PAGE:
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Retailers Bulk Up to Rebuild the Gulf Coast

Katrina's damage has created a huge business opportunity for Lowe's and Home Depot. Both are boosting inventory and staff in the region.

October 18, 2005|From Associated Press

Ronald Hill was moving quickly on a recent morning at a Home Depot in Biloxi, Miss., loading a trailer with slabs of sheet rock. He had a house to rebuild after Hurricane Katrina ripped through his neighborhood.

Hill, who has already spent $13,000, will spend an additional $47,000, buying "basically, everything but the studs and bricks."

Katrina's devastation has created a huge business opportunity for home-improvement retailers Home Depot Inc. and Lowe's Cos. With both companies expected to sell billions of dollars in lumber, sheet rock and other supplies to homes and businesses, they plan to increase their staffs in the region, and Home Depot, the nation's largest home-improvement merchant, is thinking about opening more stores.

"There is going to be a whole new network to support the rebuilding along the Gulf Coast," said Jim Neal, a strategist at consulting company Kurt Salmon Associates. He foresees the retailers adding new distribution centers and increasing their store count beyond what they currently operate in the area pummeled by both hurricanes. Home Depot operates about 60 stores in the afflicted region, and Lowe's has about 45.

Already, Home Depot -- which set up six temporary sites stocked with lumber and other supplies along the Gulf Coast -- is searching for more locations in New Orleans, Port Arthur, Texas, and Lake Charles, La., said Executive Vice President Carl Liebert.

"This is a sustained effort," Liebert said.

Meanwhile, No. 2 Lowe's has created new selling areas adjacent to its stores in the region and stocked them with additional lumber and other related products.

"We need to build the best level of service possible," said Karen Cobb, a spokeswoman at Lowe's. Cobb declined to say whether Lowe's would be adding more stores beyond the three it had already planned before Katrina hit Aug. 29 -- in Waveland, Miss.; South Metairie, La.; and Crowley, La. All three are expected to open next year.

Analysts couldn't put a dollar estimate on the rebuilding, but Burt Flickinger III, managing director for New York-based Strategic Resource Group, estimated that there was a $4-billion potential sales opportunity for all retailers in the region just for cleanup and minor repairs.

The big companies are incurring higher expenses to increase their Gulf Coast presence and to transport workers and merchandise to the area. But those costs should be offset long-term by sales that will grow out of customer loyalty, analysts said.

"The public confidence and trust in Home Depot and Lowe's is at an all-time high, where public confidence in the government is at an all-time low," Flickinger said. Their efforts are providing a "halo effect," he said.

Over the last few years, Lowe's and Home Depot have refined the way they respond to natural disasters, and after last year's four hurricanes in Florida, they further adjusted their emergency procedures. Within 24 to 48 hours after hurricanes Katrina and Rita struck, the retailers were able to reopen most of their stores. As of Monday, only two Home Depot stores remain closed -- one in New Orleans and the other in Chalmette, La., a suburb of New Orleans -- while Lowe's has one unit, located in New Orleans, that remains shuttered.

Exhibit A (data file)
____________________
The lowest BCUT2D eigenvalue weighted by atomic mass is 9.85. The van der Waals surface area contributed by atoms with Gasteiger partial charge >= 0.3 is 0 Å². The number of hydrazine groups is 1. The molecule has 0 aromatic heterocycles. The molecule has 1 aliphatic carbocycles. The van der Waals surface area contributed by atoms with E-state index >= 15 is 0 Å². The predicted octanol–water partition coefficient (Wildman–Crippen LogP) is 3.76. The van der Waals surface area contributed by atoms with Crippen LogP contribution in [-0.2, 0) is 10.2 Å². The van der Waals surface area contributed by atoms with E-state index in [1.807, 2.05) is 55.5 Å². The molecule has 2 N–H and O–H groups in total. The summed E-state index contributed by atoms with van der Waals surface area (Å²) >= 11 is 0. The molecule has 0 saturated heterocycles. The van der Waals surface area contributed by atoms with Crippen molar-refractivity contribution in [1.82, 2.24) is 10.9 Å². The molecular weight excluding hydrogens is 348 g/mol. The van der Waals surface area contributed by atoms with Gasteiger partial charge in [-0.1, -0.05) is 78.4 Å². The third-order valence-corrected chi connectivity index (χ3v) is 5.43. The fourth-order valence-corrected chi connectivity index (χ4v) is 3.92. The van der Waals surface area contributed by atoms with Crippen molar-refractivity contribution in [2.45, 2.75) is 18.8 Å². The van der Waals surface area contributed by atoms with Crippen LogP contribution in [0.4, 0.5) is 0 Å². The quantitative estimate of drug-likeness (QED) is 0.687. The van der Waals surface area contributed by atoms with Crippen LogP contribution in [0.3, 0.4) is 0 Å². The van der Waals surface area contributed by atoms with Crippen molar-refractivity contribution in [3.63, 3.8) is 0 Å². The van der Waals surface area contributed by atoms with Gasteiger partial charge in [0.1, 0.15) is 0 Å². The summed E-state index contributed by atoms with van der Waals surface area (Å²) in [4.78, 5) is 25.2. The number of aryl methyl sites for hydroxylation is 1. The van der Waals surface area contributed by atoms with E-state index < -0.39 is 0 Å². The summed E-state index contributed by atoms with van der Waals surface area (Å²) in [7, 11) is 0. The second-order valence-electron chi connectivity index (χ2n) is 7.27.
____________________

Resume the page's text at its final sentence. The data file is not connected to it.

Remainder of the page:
Home Depot credits its speedier response in part to the consolidation of its crisis command center on one floor at its Atlanta headquarters. In the past, the staff, which includes teams from its logistics, human resources and merchandising departments, was dispersed on different floors. Since the days before Katrina, Home Depot has dispatched more than 4,000 trucks packed with supplies such as generators, tarps and plywood and almost 2,000 employees to help out.

Meanwhile, Lowe's, based in Mooresville, N.C., turned to its hurricane war room in nearby Wilksboro, N.C., to coordinate the delivery of supplies to the affected region in the days before and after the hurricanes. Cobb noted that the company has been able to better use its regional distribution centers to maximize the speed of deliveries.

At a Lowe's in Biloxi recently, people were streaming in and out of the store, clutching everything from paint and toasters to chain saws. Flatbed trucks filled the parking lot. Ed Harrington, an assistant store manager, said the store was getting 15 to 20 deliveries a day, and his employees were working six days a week to keep the shelves stocked.

"They're waiting at the door when we open and waiting when we close," he said.

But even with such efforts, the retailers are finding that keeping up with customers' demands is a challenge. The Lowe's and Home Depot stores in Biloxi are usually packed with customers, and merchandise sells out fast. The crowds are only expected to get bigger as insurance checks arrive.

"[The stores are] getting it in, but there are so many people coming in to get the materials," said Carl Christensen, a professional carpenter and painter who was at the Home Depot in Biloxi recently. He says getting the items he needs hasn't been easy at Home Depot or Lowe's; he's looking for wood and other supplies to rebuild his 3,000-square-foot home in Saucier, north of Gulfport.

Christensen said he had about $20,000 in repairs to do on his house. He expects to do the work himself.

"The way I'm doing it, I can't afford to hire it out," he said. "I'm probably looking at two to four months."

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